As for Trump’s gaffe, he was plainly reacting to the necessity to conform to the rule of law. Of course, he should have refused to discuss the subject, since it was obviously a Chris Matthews trap. Indeed, the subject had never come up in the Republican debates (except for Planned Parenthood), since it is assumed that all Republicans would be “pro-life” (though I have long insisted that Republicans might better focus on the feminist question “Is there life after birth”? See https://clarespark.com/2015/10/10/is-there-life-after-birth-states-rights-and-controlling-our-children/. A more interesting question would have been regarding Trump’s view of embryonic stem cell research. See http://stemcells.nih.gov/info/basics/pages/basics5.aspx.)

Second, the class basis of ‘70s feminism. As I have stressed over and over, the “second wave” of feminism came out of the civil rights/antiwar movement, and its chief publicists appealed to middle class educated women, resentful of male put-downs, relegating them to secretaries at the beck and call of “movement heavies.” Or, alternatively, ‘70s feminism may be seen as a revolt against domesticity (Betty Friedan was the chief instigator on this front.)

What Friedan failed to recognize was that, since John Locke’s idea of the tabula rasa and the Industrial Revolution that removed the paterfamilias from the home, domesticity gave women unprecedented influence in the home/child-rearing and also in the Progressive movement that was striving “to make the whole world home-like.” To displaced patriarchs, this was an outrageous turn of events that one might surmise helped fuel the opposition to votes for women, who already seemed to have too much power, especially in their uncanny sexual power (too reminiscent, perhaps of Mother).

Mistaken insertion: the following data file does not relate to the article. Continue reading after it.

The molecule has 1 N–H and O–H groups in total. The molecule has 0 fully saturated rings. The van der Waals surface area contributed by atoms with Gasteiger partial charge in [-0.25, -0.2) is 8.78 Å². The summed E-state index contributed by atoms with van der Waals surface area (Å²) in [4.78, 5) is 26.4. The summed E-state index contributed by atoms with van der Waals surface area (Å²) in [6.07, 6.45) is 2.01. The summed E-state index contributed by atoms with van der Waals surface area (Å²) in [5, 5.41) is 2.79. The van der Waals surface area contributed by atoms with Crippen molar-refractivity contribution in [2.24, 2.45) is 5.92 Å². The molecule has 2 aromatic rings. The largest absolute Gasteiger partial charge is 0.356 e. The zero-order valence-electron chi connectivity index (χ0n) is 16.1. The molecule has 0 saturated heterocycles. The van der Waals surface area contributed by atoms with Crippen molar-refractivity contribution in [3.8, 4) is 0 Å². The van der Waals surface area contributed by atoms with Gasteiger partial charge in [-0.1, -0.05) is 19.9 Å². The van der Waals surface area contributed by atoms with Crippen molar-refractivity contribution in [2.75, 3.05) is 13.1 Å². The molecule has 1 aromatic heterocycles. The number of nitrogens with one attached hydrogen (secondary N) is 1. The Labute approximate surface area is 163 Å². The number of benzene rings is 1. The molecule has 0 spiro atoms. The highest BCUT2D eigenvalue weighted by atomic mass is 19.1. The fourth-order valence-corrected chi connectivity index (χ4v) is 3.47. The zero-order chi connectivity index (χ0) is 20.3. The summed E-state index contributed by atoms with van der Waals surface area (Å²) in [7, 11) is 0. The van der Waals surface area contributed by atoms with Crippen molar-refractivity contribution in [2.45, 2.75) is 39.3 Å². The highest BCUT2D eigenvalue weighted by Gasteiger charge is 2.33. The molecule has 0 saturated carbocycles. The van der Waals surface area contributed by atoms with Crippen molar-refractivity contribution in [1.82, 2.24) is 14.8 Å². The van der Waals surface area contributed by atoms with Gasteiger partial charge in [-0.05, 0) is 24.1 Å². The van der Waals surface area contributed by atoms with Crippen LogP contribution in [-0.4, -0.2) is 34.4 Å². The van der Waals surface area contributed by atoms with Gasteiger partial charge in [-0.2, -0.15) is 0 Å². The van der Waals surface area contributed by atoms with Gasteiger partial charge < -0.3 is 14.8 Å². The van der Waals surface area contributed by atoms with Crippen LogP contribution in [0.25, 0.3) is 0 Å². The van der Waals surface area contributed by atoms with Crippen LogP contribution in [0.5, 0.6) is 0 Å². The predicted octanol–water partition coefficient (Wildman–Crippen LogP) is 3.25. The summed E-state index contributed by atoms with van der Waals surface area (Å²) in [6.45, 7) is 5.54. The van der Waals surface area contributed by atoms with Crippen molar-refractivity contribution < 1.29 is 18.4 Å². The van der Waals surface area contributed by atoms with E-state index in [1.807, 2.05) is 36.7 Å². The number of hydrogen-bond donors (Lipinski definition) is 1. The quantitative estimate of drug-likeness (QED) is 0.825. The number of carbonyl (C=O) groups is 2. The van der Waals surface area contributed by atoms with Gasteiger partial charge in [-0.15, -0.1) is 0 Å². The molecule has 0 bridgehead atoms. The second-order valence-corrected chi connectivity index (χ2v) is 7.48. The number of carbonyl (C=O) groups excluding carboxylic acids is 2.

Although some lesbian feminists had a different agenda, liberal heterosexual feminists mostly failed to focus on such crucial issues as the co-option of feminist demands that failed to challenge “the beauty myth”, deficiencies in women’s health, and the dumbing down of American culture owing to the growing power of mass media (including Fox News Channel), which were all too eager to promote hyper-sexuality, blondes, cosmetics, plastic surgery, fashion fetishes (such as stiletto heels), and role reversal where the dominatrices ruled.

Third, the uplifting conception of “victimology.” Enter the second Trump scandal of the week: the Michelle Fields affair. Independents, libertarians, and conservatives alone seem to be objecting to current widespread practice in the schools to enforce “safe zones” where allegedly bullying (white) males must be isolated, reformed, and punished. (Other victim groups usually get off the hook; such is the power of academic social justice warriors.)

Predictably, the glamourous female journalists (who don’t self-identify as “feminists”) promoted by Fox News Channel and mainstream television outlets generally fail to question or probe the negative aspects of 70s feminism. Why should they?

angryfeminist

Create a free website or blog at WordPress.com.